Escaped Alone

Caryl Churchill
Royal Court Theatre Downstairs

Linda Bassett, Deborah Findlay, Kika Markham and June Watson Credit: Tristram Kenton
Linda Bassett Credit: Tristram Kenton
Linda Bassett Credit: Tristram Kenton

Judging by her most recent efforts, Caryl Churchill is developing an antipathy towards long plays. However, despite the brevity of this piece and Here We Go, which opened only a couple of months before at the National, she has lost none of the courage and inventive imagination that have made her one of the most exciting and unpredictable playwrights of the last half-century.

Escaped Alone shares some commonality with the last play, in that it also explores old age from what can be oblique perspectives, aided by a wonderful quartet of highly experienced actresses under the direction of James Macdonald.

Even though the running time is only 55 minutes, there are two distinct strands that characterise the piece.

First, the four women sit in a symbolically autumnal and unkempt garden chatting about life, the universe and everything.

Since this is Caryl Churchill, their conversations might be delivered in a naturalistic style but are rarely commonplace.

Amongst other topics, manslaughter (or is it murder), the activities of family members, past careers and ailments all have their moments. The conversations are never predictable, non sequiturs littering the discussions, while misunderstandings are also part of the mix.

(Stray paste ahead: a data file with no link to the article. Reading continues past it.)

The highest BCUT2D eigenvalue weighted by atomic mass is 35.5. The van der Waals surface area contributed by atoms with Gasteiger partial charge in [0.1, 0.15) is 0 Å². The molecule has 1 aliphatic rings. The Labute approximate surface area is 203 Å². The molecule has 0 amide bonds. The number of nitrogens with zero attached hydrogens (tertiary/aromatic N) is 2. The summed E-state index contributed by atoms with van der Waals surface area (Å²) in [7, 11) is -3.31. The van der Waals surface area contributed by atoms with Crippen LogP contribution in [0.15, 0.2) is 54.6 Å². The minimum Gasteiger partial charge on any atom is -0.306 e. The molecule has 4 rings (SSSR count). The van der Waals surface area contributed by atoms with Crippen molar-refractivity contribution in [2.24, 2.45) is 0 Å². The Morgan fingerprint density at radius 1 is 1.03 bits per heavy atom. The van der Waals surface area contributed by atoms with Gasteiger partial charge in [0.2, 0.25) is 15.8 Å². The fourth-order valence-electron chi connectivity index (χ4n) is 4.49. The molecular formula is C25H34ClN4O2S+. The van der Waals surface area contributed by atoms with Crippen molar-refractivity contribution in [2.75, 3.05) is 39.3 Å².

Each of the actresses is close to top form throughout and as a bonus gets to deliver a memorable soliloquy, which in every case both makes a statement about their lives and gives an indication of character.

The youngest of the four, Sally played by Deborah Findlay, was a doctor and still retains the confidence of a professional—that is until cats come onto the agenda.

At the other end of the scale, Kika Markham’s Lena is agoraphobic and uncertain, rarely directing the conversation.

Demonstrating unexpected boldness, June Watson plays Vi, a former hairdresser who was the perpetrator of a crime that landed her in prison for six years during which her young son became an adult.

The outsider, possibly intended to act as representative of those on the other side of the fourth wall, is Mrs Jarrett. Linda Bassett’s character chips in chirpily, without necessarily contributing that much about herself or, for that matter, of value.

However, in the interludes between viewers’ voyeuristic enjoyment of the inconsequential conversations, heralded by a sparking electric frame, she moves into a different mode.

Viewers who saw Miss Bassett in Far Away will recall a series of surreal speeches about genocide and its post-apocalyptic consequences as they listen to what can be very similar and equally poetic material invoking bizarrely malicious diseases, fires, floods and property developers.

Sadly, such subject matter might be extreme but it remains terrifyingly fresh today, uncomfortably and sometimes brutally reminding us of what a bloody world we live in.

Every destructive motive seems to be covered in this series of short but shocking monologues that somehow managed to be simultaneously chilling and funny.

By the end of Escaped Alone, spectators will have been amused, shocked and inevitably with this playwright, made to think about the world afresh.

Reviewer: Philip Fisher